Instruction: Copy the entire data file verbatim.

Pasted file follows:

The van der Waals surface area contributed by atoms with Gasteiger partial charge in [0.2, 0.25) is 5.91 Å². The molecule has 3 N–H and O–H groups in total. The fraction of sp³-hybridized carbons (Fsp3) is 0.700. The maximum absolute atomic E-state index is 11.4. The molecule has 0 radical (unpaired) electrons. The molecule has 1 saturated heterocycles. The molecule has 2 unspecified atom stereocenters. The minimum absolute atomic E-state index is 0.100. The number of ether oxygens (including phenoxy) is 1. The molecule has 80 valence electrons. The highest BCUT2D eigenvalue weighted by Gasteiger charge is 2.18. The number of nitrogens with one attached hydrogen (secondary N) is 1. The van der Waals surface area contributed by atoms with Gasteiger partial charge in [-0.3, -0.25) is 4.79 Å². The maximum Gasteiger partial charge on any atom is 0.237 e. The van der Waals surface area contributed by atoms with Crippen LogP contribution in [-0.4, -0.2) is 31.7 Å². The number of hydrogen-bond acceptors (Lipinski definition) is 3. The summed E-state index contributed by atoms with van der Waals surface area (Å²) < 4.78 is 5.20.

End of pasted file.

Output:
The van der Waals surface area contributed by atoms with Gasteiger partial charge in [0.2, 0.25) is 5.91 Å². The molecule has 3 N–H and O–H groups in total. The fraction of sp³-hybridized carbons (Fsp3) is 0.700. The maximum absolute atomic E-state index is 11.4. The molecule has 0 radical (unpaired) electrons. The molecule has 1 saturated heterocycles. The molecule has 2 unspecified atom stereocenters. The minimum absolute atomic E-state index is 0.100. The number of ether oxygens (including phenoxy) is 1. The molecule has 80 valence electrons. The highest BCUT2D eigenvalue weighted by Gasteiger charge is 2.18. The number of nitrogens with one attached hydrogen (secondary N) is 1. The van der Waals surface area contributed by atoms with Gasteiger partial charge in [-0.3, -0.25) is 4.79 Å². The maximum Gasteiger partial charge on any atom is 0.237 e. The van der Waals surface area contributed by atoms with Crippen LogP contribution in [-0.4, -0.2) is 31.7 Å². The number of hydrogen-bond acceptors (Lipinski definition) is 3. The summed E-state index contributed by atoms with van der Waals surface area (Å²) < 4.78 is 5.20.